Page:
'Top Chef Masters' Recap: Christina Hendricks Hates '60s Food

Julie Ryan Evans

Top Chef MastersYou would think as the star of Mad Men, Christina Hendricks might have a fondness for food from the show's era, but not so. She and her husband, Geoffrey Arend, flat-out hate food from the 1960s ... or did before they appeared as guest judges on this week's episode of Top Chef Masters.

The chefs were tasked with remaking some of the period's classic food into something Christina and Geoffrey could stomach. They randomly chose their assignments via fondue forks, and got some interesting recipes to make during the elimination challenge -- everything from deviled eggs to chicken a la king and ambrosia *shudder*. They were asked to take the classic dishes, give them a modern twist, and turn them into appetizers.

The kitchen was beyond crowded, and the chefs fought for space to prepare and plate their dishes. Tensions ran high, as in addition to all the other pressure, they were cooking for one of Hollywood's hottest stars. Some of the resulting dishes blew her and the rest of the judges away.

John Currence wowed them with his take on Oysters Rockefeller; and they loved Floyd Cardoz's ambrosia, which he turned into a fondue. It was Mary Sue Milliken's Japanese take on deviled eggs that took home the win, however. Curtis Stone even demanded the recipe.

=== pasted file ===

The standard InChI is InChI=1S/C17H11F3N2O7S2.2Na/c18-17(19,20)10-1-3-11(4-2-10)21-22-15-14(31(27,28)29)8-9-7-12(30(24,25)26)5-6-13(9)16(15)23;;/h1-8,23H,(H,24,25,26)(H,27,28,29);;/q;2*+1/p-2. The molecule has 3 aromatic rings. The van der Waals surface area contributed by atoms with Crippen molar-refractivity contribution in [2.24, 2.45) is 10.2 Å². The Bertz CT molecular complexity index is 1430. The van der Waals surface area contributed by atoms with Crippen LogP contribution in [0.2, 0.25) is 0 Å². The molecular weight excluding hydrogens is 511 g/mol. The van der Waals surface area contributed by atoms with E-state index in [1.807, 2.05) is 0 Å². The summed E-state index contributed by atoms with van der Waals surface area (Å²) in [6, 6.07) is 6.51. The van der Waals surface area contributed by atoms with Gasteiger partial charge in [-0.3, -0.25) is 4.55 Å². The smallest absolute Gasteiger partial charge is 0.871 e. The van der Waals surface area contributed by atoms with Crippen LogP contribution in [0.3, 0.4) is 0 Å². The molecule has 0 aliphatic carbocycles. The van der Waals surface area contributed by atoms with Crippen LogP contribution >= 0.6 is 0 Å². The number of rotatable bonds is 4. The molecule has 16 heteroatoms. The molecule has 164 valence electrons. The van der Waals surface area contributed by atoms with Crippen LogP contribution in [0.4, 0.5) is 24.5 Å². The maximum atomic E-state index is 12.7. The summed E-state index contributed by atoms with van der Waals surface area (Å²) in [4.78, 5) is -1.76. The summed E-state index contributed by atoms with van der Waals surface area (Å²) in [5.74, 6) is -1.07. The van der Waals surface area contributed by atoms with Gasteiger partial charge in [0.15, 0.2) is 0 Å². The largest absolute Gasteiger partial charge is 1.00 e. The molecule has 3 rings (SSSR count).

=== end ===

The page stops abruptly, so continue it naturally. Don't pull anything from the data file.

Those that Hendricks and Arend didn't care for included the unintentional deep-fried Veal Rockefeller from Suvir Saran, who complained about a kitchen full of divas, and the bread pudding from Alessandro Stratta, who had never cooked the dish previously. In the end, it was Sue Zemanick's willingness to help everyone else that got her sent home. She ran out of time and served only half-done dishes of duck a la orange, so she was sent to pack up her knives ... and go back to her successful restaurant. 

And that is the problem I'm having with this show -- not much is hinging on the success or failure of the chefs, and I find myself not even getting excited to see who will win or lose. These aren't the young and hungry, this-is-my-one-shot minded chefs we see and care about on other shows. These men and women have made it, which is why they were selected for the show, and they're just playing for money for charity -- nice, but not as high stakes as when someone's personal financial future hangs on it.

So Hendricks and Arend were a nice surprise, but I fear it's going to be a long and less-than-gripping season as we move forward.

What do you think of Top Chef Masters

Image via bravotv.com

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